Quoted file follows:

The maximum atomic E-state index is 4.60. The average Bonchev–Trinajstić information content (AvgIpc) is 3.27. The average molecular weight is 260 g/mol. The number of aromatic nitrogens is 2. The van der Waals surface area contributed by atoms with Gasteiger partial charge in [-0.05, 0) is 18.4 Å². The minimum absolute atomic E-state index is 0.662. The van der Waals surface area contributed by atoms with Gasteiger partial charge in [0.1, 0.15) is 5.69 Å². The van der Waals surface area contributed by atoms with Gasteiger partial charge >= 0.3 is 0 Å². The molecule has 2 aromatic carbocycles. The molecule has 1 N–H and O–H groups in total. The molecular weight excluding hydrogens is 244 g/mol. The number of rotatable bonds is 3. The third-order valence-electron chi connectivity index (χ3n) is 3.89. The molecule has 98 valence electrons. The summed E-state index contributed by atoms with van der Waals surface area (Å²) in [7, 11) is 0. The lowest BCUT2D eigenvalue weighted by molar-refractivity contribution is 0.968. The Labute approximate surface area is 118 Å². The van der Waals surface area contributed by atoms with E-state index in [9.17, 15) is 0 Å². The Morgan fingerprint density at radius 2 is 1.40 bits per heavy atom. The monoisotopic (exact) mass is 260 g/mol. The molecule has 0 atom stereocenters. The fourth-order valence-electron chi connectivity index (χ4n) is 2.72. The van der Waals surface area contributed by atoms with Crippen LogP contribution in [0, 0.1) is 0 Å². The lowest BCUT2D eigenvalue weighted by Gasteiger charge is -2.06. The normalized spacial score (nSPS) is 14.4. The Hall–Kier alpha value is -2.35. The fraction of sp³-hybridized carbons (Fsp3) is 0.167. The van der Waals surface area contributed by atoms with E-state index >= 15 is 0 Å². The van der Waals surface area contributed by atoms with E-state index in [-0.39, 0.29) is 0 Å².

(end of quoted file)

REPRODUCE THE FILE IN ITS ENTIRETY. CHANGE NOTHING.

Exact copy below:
The maximum atomic E-state index is 4.60. The average Bonchev–Trinajstić information content (AvgIpc) is 3.27. The average molecular weight is 260 g/mol. The number of aromatic nitrogens is 2. The van der Waals surface area contributed by atoms with Gasteiger partial charge in [-0.05, 0) is 18.4 Å². The minimum absolute atomic E-state index is 0.662. The van der Waals surface area contributed by atoms with Gasteiger partial charge in [0.1, 0.15) is 5.69 Å². The van der Waals surface area contributed by atoms with Gasteiger partial charge >= 0.3 is 0 Å². The molecule has 2 aromatic carbocycles. The molecule has 1 N–H and O–H groups in total. The molecular weight excluding hydrogens is 244 g/mol. The number of rotatable bonds is 3. The third-order valence-electron chi connectivity index (χ3n) is 3.89. The molecule has 98 valence electrons. The summed E-state index contributed by atoms with van der Waals surface area (Å²) in [7, 11) is 0. The lowest BCUT2D eigenvalue weighted by molar-refractivity contribution is 0.968. The Labute approximate surface area is 118 Å². The van der Waals surface area contributed by atoms with E-state index in [9.17, 15) is 0 Å². The Morgan fingerprint density at radius 2 is 1.40 bits per heavy atom. The monoisotopic (exact) mass is 260 g/mol. The molecule has 0 atom stereocenters. The fourth-order valence-electron chi connectivity index (χ4n) is 2.72. The van der Waals surface area contributed by atoms with Crippen LogP contribution in [0, 0.1) is 0 Å². The lowest BCUT2D eigenvalue weighted by Gasteiger charge is -2.06. The normalized spacial score (nSPS) is 14.4. The Hall–Kier alpha value is -2.35. The fraction of sp³-hybridized carbons (Fsp3) is 0.167. The van der Waals surface area contributed by atoms with E-state index >= 15 is 0 Å². The van der Waals surface area contributed by atoms with E-state index in [-0.39, 0.29) is 0 Å².